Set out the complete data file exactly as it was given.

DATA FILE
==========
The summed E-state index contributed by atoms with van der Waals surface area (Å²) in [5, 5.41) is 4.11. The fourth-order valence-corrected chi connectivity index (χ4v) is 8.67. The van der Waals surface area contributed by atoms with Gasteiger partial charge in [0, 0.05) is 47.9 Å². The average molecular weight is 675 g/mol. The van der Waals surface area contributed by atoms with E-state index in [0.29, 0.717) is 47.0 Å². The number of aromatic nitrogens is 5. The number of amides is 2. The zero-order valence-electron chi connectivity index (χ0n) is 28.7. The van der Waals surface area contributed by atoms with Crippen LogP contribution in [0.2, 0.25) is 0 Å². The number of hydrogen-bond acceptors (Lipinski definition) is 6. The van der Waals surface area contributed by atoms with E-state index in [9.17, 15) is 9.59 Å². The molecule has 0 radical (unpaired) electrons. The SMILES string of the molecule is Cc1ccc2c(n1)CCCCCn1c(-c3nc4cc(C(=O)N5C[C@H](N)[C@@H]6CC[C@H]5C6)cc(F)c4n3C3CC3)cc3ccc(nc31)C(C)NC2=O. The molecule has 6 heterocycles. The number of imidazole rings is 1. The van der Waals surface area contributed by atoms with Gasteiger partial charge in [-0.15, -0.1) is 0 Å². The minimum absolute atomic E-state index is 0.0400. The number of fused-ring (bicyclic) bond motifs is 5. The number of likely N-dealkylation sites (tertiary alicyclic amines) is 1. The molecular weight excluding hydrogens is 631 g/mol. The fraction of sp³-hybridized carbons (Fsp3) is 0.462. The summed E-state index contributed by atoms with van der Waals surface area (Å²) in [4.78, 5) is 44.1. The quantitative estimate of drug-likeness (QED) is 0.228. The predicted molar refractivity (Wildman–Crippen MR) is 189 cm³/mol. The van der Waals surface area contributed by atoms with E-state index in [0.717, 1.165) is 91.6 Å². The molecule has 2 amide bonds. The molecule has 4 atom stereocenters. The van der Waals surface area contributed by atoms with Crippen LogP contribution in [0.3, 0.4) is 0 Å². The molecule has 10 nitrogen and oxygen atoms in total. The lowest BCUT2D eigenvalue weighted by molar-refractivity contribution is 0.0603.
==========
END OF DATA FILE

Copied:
The summed E-state index contributed by atoms with van der Waals surface area (Å²) in [5, 5.41) is 4.11. The fourth-order valence-corrected chi connectivity index (χ4v) is 8.67. The van der Waals surface area contributed by atoms with Gasteiger partial charge in [0, 0.05) is 47.9 Å². The average molecular weight is 675 g/mol. The van der Waals surface area contributed by atoms with E-state index in [0.29, 0.717) is 47.0 Å². The number of aromatic nitrogens is 5. The number of amides is 2. The zero-order valence-electron chi connectivity index (χ0n) is 28.7. The van der Waals surface area contributed by atoms with Crippen LogP contribution in [0.2, 0.25) is 0 Å². The number of hydrogen-bond acceptors (Lipinski definition) is 6. The van der Waals surface area contributed by atoms with E-state index in [9.17, 15) is 9.59 Å². The molecule has 0 radical (unpaired) electrons. The SMILES string of the molecule is Cc1ccc2c(n1)CCCCCn1c(-c3nc4cc(C(=O)N5C[C@H](N)[C@@H]6CC[C@H]5C6)cc(F)c4n3C3CC3)cc3ccc(nc31)C(C)NC2=O. The molecule has 6 heterocycles. The number of imidazole rings is 1. The van der Waals surface area contributed by atoms with Gasteiger partial charge in [-0.15, -0.1) is 0 Å². The minimum absolute atomic E-state index is 0.0400. The number of fused-ring (bicyclic) bond motifs is 5. The number of likely N-dealkylation sites (tertiary alicyclic amines) is 1. The molecular weight excluding hydrogens is 631 g/mol. The fraction of sp³-hybridized carbons (Fsp3) is 0.462. The summed E-state index contributed by atoms with van der Waals surface area (Å²) in [4.78, 5) is 44.1. The quantitative estimate of drug-likeness (QED) is 0.228. The predicted molar refractivity (Wildman–Crippen MR) is 189 cm³/mol. The van der Waals surface area contributed by atoms with E-state index in [0.717, 1.165) is 91.6 Å². The molecule has 2 amide bonds. The molecule has 4 atom stereocenters. The van der Waals surface area contributed by atoms with Crippen LogP contribution in [0.3, 0.4) is 0 Å². The molecule has 10 nitrogen and oxygen atoms in total. The lowest BCUT2D eigenvalue weighted by molar-refractivity contribution is 0.0603.